By Prof. Aldo Drago, Physical Oceanography Research Group
The sea level changes observed last Tuesday early morning at St Paul’s bay could have appeared like a mini tsunami, but in reality have no relation at all to seismic activity. Such sea level fluctuations occur as a series of lows and highs repeating cycles every few minutes. As the water retreats it uncovers the seabed underneath the boats. Upon returning back the water rose higher than the adjacent side quay. These dramatic sea level changes occurred over a matter of a few minutes which gave the appearance much like that of a tsunami. They are a most remarkable feature in the sea level signals observed in the Maltese Islands occurring as an expression of a coastal seiche, known by local fishermen as the ‘milgħuba’ (from the verb in Maltese ‘lagħab’, as a connotation to the play of the anomalous sea level movement). This phenomenon is triggered from the atmosphere and is commonly referred by scientists as a meteo-tsunami.
In the early hours of the day a train of atmospheric gravity waves hit the Maltese Islands from the East; their impact on the sea is like a big sea hammer hitting repeatedly the sea surface and producing long period waves in the open sea areas. When these waves reach the coast they cause the water bodies in embayments like St. Paul’s Bay to resonate, leading to amplified sea level excursions closer to the coast.
Real-time monitoring stations forming part of the national observing system run by the Physical Oceanography Research Group at the Department of Geosciences of the University of Malta have captured this phenomenon. The atmospheric waves were particularly coherent and intense, starting at around 2:30 am local time, and protruding for a stretch of around three hours.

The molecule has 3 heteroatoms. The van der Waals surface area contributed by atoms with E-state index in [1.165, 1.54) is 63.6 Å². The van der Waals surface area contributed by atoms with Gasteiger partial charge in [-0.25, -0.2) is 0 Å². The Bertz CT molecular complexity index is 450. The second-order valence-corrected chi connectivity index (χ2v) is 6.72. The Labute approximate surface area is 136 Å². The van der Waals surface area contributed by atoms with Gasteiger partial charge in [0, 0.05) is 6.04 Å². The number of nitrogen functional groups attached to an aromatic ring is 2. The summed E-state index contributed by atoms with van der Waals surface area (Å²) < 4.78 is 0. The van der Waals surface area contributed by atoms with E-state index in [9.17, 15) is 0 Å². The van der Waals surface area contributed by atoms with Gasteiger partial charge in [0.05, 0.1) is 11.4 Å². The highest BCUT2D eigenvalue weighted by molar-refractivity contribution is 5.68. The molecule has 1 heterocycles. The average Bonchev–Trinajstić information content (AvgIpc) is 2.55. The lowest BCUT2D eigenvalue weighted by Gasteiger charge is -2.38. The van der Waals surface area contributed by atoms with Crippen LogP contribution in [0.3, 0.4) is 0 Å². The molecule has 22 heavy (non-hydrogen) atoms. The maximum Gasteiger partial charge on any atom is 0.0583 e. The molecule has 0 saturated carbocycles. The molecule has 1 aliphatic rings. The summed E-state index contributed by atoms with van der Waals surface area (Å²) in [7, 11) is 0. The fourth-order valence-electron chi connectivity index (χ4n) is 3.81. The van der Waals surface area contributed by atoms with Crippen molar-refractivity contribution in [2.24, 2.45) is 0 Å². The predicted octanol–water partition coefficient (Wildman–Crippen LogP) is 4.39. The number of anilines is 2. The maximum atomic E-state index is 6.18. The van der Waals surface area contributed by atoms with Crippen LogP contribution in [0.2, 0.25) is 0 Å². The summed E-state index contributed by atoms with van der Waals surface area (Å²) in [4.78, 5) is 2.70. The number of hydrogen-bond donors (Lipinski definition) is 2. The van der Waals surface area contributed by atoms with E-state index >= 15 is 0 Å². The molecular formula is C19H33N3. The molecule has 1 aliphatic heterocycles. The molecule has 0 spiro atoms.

Sea level measured in PortoMaso showed a slight seiching response, but the rubberstamp inside the embayments is definitely much more amplified. The same phenomenon must have also occurred in the sister embayment inside Mellieha Bay which is known to oscillate in antiphase with St. Paul’s Bay as two connected water bodies.
It is also worthy to note that sea level excursions in Mellieħa Bay exceeding 1m have been measured in the past.
Owners are advised to avoid leaving vehicles on the quay in St. Paul’s Bay as the oscillating water was repeatedly brimming over the quay. Just a few more centimeters higher and the high sea level could have well penetrated the vehicles.
Graph: Atmospheric gravity waves propagating over the Maltese Islands in the early hours of Tuesday 18 June.
For further information or if you would like to send any feedback, you may contact Prof. Aldo Drago by email.